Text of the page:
I started by explaining to her how after terrible events, such as the death of her father, the brain can go into a defensive mode and could then start imagining lots of bad things that could happen to her and her family (negative introspection). We all have bad things happen to us in life, yet they nearly all just come out of the blue.

Because Liz spent a lot of her time imagining all these negative things, she would constantly feel low and anxious and this would affect her sleep, in particular by making her dream more.

I asked her when she last had some fun and she couldn't remember. When I asked how many times her children laughed a day (a three-year-old laughs about 300 times a day) and if they were depressed, she seemed to take the point.

I then suggested she took her kids out and joined in their fun a couple of times in the next week, negotiating a goal. She felt she could do that. I then suggested she be referred to a counsellor to learn relaxation and to come to terms with the sudden death of her father ­ but she was averse to this.

I said that if she could, have a brisk walk or similar exercise three times a week to raise her serotonin levels. She didn't see how she could achieve this and asked about antidepressants.

I went through their potential dangers and benefits, explaining how they can take a couple of weeks to start working, but then she'd start noticing better sleep and eating patterns and she'd start having good days again. These good days would then become more frequent. She should then continue on the medication for six months after recovery to prevent relapse.

At this point it was obvious that she wanted medication, as she couldn't see another route out of her depression. I was happy to prescribe.

Two weeks later she had taken the children on a day out which she had enjoyed. We set another goal of having coffee at her sister's twice a week and she never looked back. Two months later she decided to stop her antidepressants, despite my explaining that she was twice as likely to relapse.

She said she felt fine and would know if she was slipping and could restart the tablets then.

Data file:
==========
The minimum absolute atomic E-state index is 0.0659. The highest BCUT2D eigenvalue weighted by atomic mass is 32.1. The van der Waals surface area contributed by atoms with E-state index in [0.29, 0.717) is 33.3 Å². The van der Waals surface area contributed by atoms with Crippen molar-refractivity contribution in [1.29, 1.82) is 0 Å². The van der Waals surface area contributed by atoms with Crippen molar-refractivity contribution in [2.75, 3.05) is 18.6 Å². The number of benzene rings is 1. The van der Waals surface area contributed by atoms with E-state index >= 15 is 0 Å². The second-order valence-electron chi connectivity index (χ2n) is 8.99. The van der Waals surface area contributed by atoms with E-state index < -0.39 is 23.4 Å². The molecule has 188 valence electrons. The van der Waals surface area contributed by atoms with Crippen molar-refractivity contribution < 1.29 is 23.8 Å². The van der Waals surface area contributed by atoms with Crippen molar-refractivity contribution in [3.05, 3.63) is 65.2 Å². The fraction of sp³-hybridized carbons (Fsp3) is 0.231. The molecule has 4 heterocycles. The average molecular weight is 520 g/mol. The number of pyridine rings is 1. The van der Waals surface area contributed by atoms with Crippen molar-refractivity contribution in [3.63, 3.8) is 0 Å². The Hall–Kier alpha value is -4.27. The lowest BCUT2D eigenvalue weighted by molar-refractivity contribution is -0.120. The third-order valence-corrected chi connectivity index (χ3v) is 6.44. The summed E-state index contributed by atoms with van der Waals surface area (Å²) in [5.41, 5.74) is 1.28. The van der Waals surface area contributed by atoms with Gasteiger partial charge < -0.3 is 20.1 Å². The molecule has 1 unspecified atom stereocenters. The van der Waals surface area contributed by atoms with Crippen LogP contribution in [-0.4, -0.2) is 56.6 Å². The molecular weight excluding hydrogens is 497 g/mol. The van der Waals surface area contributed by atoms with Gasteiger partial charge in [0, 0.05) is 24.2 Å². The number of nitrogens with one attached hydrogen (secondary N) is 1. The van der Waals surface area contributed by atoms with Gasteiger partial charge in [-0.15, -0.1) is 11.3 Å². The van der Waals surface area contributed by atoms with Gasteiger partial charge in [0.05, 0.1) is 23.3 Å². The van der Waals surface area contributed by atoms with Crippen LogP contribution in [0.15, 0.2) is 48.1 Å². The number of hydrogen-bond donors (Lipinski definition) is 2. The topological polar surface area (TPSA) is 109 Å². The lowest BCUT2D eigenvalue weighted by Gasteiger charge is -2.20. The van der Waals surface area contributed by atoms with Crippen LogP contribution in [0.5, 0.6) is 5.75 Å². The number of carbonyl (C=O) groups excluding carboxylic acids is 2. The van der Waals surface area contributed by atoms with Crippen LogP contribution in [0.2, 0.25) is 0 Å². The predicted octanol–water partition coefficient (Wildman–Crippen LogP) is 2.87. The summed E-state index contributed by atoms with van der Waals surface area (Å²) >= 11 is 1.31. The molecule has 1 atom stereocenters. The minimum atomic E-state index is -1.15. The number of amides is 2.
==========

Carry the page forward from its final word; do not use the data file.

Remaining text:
Case study 2

Empowering the patient as an alternative to medication

George was distraught when his mother died. He had had a major row with her several years before, and they had lost contact, so he only heard about her death by coming across an advertisement in the

local paper.

He ruminated endlessly about how he had missed the funeral, and how his relatives should have let him know what was happening, to give him a chance to make his peace with her.

He gave up his job as handyman in a local residential home, and tried various antidepressants for a long time, with little apparent effect.

I used to dread him coming to see me. He was miserable and angry, furious with the world and how it had let him down. He would sit and tell me how awful his life was, how everything had been ruined. If only he had known about his mother in time!

I felt as hopeless and frustrated as he did.

One day he started talking about a lilac tree that was growing out of control in his back garden, blocking the light into his kitchen. We agreed it might be a good thing to take an axe to it, not just to get more light in to the kitchen, but also as a way of letting out some of his aggression.

'I really attacked that tree,' he said next time I saw him, a huge smile on his face. 'Boy, did it feel good.'

It proved a real turning point. He no longer felt so angry, or so useless, and had started doing some work on the inside of his house, repainting his hall and then his bedroom.

A few months later he was going out several days a week,

helping his son redecorate his home.

Then he moved on to help his daughter, who had just bought her first house and needed a lot of practical support in setting it up. He made a wooden bench for her garden.

His wife was delighted. She tells me: 'I feel like I've got him

back again.'

Christopher Dowrick is a GP in Aintree and professor of primary medical care and head of school of population, community and behavioural sciences at the University of Liverpool

­ he is a member of the Department of Health's mental health taskforce

competing interests

None declared

Ian Walton is a GP in Sandwell and chair of the charity Primary Care Mental Health and Education (Primhe)

competing interests

None declared